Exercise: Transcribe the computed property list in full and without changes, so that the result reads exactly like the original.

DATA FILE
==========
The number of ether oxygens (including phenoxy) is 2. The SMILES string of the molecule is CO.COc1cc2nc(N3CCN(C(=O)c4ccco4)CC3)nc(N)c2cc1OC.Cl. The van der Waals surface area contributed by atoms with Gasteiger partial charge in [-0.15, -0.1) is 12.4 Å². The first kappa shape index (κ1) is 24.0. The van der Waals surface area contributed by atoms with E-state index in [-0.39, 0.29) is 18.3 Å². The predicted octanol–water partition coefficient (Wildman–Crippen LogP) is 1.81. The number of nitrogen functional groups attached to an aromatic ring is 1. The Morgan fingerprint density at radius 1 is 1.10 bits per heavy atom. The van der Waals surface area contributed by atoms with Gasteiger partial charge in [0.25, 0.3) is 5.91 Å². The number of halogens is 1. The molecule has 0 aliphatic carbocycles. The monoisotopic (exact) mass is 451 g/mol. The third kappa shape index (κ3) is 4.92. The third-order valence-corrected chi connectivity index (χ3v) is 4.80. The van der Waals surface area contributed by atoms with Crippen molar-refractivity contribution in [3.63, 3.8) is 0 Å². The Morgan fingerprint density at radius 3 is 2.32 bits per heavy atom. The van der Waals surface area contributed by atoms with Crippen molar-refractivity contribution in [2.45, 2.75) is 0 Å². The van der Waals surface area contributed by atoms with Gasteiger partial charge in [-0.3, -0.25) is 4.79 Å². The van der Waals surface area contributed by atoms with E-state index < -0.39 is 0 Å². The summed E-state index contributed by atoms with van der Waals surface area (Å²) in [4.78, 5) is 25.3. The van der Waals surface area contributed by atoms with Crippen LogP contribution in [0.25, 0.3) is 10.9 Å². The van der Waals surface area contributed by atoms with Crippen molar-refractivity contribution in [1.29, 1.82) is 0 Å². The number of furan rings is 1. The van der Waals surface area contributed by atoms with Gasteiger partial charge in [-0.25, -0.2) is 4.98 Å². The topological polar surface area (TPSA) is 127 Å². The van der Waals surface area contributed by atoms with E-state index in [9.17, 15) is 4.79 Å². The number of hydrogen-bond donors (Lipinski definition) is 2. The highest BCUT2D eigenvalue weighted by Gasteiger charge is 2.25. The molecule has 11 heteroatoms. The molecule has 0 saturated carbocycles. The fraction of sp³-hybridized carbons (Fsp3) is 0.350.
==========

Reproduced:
The number of ether oxygens (including phenoxy) is 2. The SMILES string of the molecule is CO.COc1cc2nc(N3CCN(C(=O)c4ccco4)CC3)nc(N)c2cc1OC.Cl. The van der Waals surface area contributed by atoms with Gasteiger partial charge in [-0.15, -0.1) is 12.4 Å². The first kappa shape index (κ1) is 24.0. The van der Waals surface area contributed by atoms with E-state index in [-0.39, 0.29) is 18.3 Å². The predicted octanol–water partition coefficient (Wildman–Crippen LogP) is 1.81. The number of nitrogen functional groups attached to an aromatic ring is 1. The Morgan fingerprint density at radius 1 is 1.10 bits per heavy atom. The van der Waals surface area contributed by atoms with Gasteiger partial charge in [0.25, 0.3) is 5.91 Å². The number of halogens is 1. The molecule has 0 aliphatic carbocycles. The monoisotopic (exact) mass is 451 g/mol. The third kappa shape index (κ3) is 4.92. The third-order valence-corrected chi connectivity index (χ3v) is 4.80. The van der Waals surface area contributed by atoms with Crippen molar-refractivity contribution in [3.63, 3.8) is 0 Å². The Morgan fingerprint density at radius 3 is 2.32 bits per heavy atom. The van der Waals surface area contributed by atoms with Crippen molar-refractivity contribution in [2.45, 2.75) is 0 Å². The van der Waals surface area contributed by atoms with Gasteiger partial charge in [-0.3, -0.25) is 4.79 Å². The van der Waals surface area contributed by atoms with E-state index < -0.39 is 0 Å². The summed E-state index contributed by atoms with van der Waals surface area (Å²) in [4.78, 5) is 25.3. The van der Waals surface area contributed by atoms with Crippen LogP contribution in [0.25, 0.3) is 10.9 Å². The van der Waals surface area contributed by atoms with Crippen molar-refractivity contribution in [1.29, 1.82) is 0 Å². The number of furan rings is 1. The van der Waals surface area contributed by atoms with Gasteiger partial charge in [-0.25, -0.2) is 4.98 Å². The topological polar surface area (TPSA) is 127 Å². The van der Waals surface area contributed by atoms with E-state index in [9.17, 15) is 4.79 Å². The number of hydrogen-bond donors (Lipinski definition) is 2. The highest BCUT2D eigenvalue weighted by Gasteiger charge is 2.25. The molecule has 11 heteroatoms. The molecule has 0 saturated carbocycles. The fraction of sp³-hybridized carbons (Fsp3) is 0.350.